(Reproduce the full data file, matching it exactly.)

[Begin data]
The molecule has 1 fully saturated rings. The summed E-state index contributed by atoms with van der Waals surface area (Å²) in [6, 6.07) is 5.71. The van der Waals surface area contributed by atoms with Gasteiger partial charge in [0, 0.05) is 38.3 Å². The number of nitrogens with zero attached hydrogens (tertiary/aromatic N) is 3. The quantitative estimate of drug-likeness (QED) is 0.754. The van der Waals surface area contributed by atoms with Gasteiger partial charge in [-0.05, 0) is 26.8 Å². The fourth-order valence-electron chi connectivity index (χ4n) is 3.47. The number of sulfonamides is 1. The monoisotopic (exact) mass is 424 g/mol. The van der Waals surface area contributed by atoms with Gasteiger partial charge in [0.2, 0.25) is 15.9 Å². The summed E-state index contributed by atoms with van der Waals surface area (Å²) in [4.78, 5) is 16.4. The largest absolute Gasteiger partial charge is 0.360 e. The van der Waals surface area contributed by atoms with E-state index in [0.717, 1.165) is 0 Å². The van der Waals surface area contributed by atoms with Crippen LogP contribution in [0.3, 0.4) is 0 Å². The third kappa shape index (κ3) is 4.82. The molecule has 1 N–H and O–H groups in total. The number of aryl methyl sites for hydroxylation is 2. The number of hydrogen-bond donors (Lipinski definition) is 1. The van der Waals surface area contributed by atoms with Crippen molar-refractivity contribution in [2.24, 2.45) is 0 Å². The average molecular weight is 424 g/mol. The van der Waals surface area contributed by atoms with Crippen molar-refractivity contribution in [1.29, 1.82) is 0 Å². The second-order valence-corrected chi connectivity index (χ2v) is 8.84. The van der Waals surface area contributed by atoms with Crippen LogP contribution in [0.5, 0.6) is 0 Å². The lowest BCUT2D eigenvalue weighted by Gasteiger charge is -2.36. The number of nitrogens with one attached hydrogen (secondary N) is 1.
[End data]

The molecule has 1 fully saturated rings. The summed E-state index contributed by atoms with van der Waals surface area (Å²) in [6, 6.07) is 5.71. The van der Waals surface area contributed by atoms with Gasteiger partial charge in [0, 0.05) is 38.3 Å². The number of nitrogens with zero attached hydrogens (tertiary/aromatic N) is 3. The quantitative estimate of drug-likeness (QED) is 0.754. The van der Waals surface area contributed by atoms with Gasteiger partial charge in [-0.05, 0) is 26.8 Å². The fourth-order valence-electron chi connectivity index (χ4n) is 3.47. The number of sulfonamides is 1. The monoisotopic (exact) mass is 424 g/mol. The van der Waals surface area contributed by atoms with Gasteiger partial charge in [0.2, 0.25) is 15.9 Å². The summed E-state index contributed by atoms with van der Waals surface area (Å²) in [4.78, 5) is 16.4. The largest absolute Gasteiger partial charge is 0.360 e. The van der Waals surface area contributed by atoms with E-state index in [0.717, 1.165) is 0 Å². The van der Waals surface area contributed by atoms with Crippen LogP contribution in [0.3, 0.4) is 0 Å². The third kappa shape index (κ3) is 4.82. The molecule has 1 N–H and O–H groups in total. The number of aryl methyl sites for hydroxylation is 2. The number of hydrogen-bond donors (Lipinski definition) is 1. The van der Waals surface area contributed by atoms with Crippen molar-refractivity contribution in [2.24, 2.45) is 0 Å². The average molecular weight is 424 g/mol. The van der Waals surface area contributed by atoms with Crippen molar-refractivity contribution in [1.29, 1.82) is 0 Å². The second-order valence-corrected chi connectivity index (χ2v) is 8.84. The van der Waals surface area contributed by atoms with Crippen LogP contribution in [0.5, 0.6) is 0 Å². The lowest BCUT2D eigenvalue weighted by Gasteiger charge is -2.36. The number of nitrogens with one attached hydrogen (secondary N) is 1.